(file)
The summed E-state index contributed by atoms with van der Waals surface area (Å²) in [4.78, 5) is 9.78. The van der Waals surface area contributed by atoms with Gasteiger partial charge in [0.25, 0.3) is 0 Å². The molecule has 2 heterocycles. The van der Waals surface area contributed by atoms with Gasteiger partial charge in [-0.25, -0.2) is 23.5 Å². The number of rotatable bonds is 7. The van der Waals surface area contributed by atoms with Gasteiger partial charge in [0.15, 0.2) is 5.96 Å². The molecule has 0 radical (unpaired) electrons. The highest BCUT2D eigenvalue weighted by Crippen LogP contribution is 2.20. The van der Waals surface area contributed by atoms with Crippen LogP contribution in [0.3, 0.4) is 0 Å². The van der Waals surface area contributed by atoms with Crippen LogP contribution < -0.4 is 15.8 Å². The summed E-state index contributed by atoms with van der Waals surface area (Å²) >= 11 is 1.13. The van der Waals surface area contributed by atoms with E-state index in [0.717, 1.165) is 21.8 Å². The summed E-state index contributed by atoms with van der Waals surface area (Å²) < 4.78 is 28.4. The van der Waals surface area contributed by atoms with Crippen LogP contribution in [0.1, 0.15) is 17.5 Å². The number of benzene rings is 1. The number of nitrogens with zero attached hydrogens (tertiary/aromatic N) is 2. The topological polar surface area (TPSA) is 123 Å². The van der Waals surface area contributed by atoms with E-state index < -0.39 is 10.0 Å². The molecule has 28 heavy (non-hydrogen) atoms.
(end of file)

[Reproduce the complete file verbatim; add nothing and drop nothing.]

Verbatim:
The summed E-state index contributed by atoms with van der Waals surface area (Å²) in [4.78, 5) is 9.78. The van der Waals surface area contributed by atoms with Gasteiger partial charge in [0.25, 0.3) is 0 Å². The molecule has 2 heterocycles. The van der Waals surface area contributed by atoms with Gasteiger partial charge in [-0.25, -0.2) is 23.5 Å². The number of rotatable bonds is 7. The van der Waals surface area contributed by atoms with Gasteiger partial charge in [0.15, 0.2) is 5.96 Å². The molecule has 0 radical (unpaired) electrons. The highest BCUT2D eigenvalue weighted by Crippen LogP contribution is 2.20. The van der Waals surface area contributed by atoms with Crippen LogP contribution in [0.3, 0.4) is 0 Å². The van der Waals surface area contributed by atoms with Crippen LogP contribution < -0.4 is 15.8 Å². The summed E-state index contributed by atoms with van der Waals surface area (Å²) >= 11 is 1.13. The van der Waals surface area contributed by atoms with E-state index in [0.717, 1.165) is 21.8 Å². The summed E-state index contributed by atoms with van der Waals surface area (Å²) < 4.78 is 28.4. The van der Waals surface area contributed by atoms with Crippen LogP contribution in [0.1, 0.15) is 17.5 Å². The number of benzene rings is 1. The number of nitrogens with zero attached hydrogens (tertiary/aromatic N) is 2. The topological polar surface area (TPSA) is 123 Å². The van der Waals surface area contributed by atoms with E-state index < -0.39 is 10.0 Å². The molecule has 28 heavy (non-hydrogen) atoms.